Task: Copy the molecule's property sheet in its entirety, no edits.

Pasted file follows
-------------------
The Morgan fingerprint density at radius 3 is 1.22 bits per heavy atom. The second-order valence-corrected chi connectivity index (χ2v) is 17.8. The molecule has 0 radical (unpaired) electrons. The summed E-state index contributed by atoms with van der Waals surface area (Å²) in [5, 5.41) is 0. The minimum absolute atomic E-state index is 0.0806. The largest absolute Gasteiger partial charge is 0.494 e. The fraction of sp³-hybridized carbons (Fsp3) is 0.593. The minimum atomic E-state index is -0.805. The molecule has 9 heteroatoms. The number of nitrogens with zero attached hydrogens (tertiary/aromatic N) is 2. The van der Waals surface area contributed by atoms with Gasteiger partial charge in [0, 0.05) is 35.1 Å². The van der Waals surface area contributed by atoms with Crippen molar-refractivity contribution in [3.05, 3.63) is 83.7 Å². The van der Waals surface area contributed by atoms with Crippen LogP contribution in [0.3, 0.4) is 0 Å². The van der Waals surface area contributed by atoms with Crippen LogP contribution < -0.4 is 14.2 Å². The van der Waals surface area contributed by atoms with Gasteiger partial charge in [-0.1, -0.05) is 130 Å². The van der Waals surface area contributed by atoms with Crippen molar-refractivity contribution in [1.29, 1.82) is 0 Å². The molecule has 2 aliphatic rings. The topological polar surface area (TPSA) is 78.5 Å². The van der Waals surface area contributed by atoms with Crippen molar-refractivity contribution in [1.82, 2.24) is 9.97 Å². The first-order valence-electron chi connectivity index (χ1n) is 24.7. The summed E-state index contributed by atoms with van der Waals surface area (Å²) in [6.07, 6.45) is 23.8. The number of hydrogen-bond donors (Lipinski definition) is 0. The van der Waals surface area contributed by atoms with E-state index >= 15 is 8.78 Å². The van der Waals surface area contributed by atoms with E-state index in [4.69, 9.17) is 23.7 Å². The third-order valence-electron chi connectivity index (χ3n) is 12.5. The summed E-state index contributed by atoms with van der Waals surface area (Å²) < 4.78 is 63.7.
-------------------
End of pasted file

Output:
The Morgan fingerprint density at radius 3 is 1.22 bits per heavy atom. The second-order valence-corrected chi connectivity index (χ2v) is 17.8. The molecule has 0 radical (unpaired) electrons. The summed E-state index contributed by atoms with van der Waals surface area (Å²) in [5, 5.41) is 0. The minimum absolute atomic E-state index is 0.0806. The largest absolute Gasteiger partial charge is 0.494 e. The fraction of sp³-hybridized carbons (Fsp3) is 0.593. The minimum atomic E-state index is -0.805. The molecule has 9 heteroatoms. The number of nitrogens with zero attached hydrogens (tertiary/aromatic N) is 2. The van der Waals surface area contributed by atoms with Gasteiger partial charge in [0, 0.05) is 35.1 Å². The van der Waals surface area contributed by atoms with Crippen molar-refractivity contribution in [3.05, 3.63) is 83.7 Å². The van der Waals surface area contributed by atoms with Crippen LogP contribution in [0.3, 0.4) is 0 Å². The van der Waals surface area contributed by atoms with Crippen LogP contribution < -0.4 is 14.2 Å². The van der Waals surface area contributed by atoms with Gasteiger partial charge in [-0.1, -0.05) is 130 Å². The van der Waals surface area contributed by atoms with Crippen molar-refractivity contribution in [1.29, 1.82) is 0 Å². The molecule has 2 aliphatic rings. The topological polar surface area (TPSA) is 78.5 Å². The van der Waals surface area contributed by atoms with Crippen molar-refractivity contribution in [1.82, 2.24) is 9.97 Å². The first-order valence-electron chi connectivity index (χ1n) is 24.7. The summed E-state index contributed by atoms with van der Waals surface area (Å²) in [6.07, 6.45) is 23.8. The number of hydrogen-bond donors (Lipinski definition) is 0. The van der Waals surface area contributed by atoms with E-state index >= 15 is 8.78 Å². The van der Waals surface area contributed by atoms with E-state index in [4.69, 9.17) is 23.7 Å². The third-order valence-electron chi connectivity index (χ3n) is 12.5. The summed E-state index contributed by atoms with van der Waals surface area (Å²) < 4.78 is 63.7.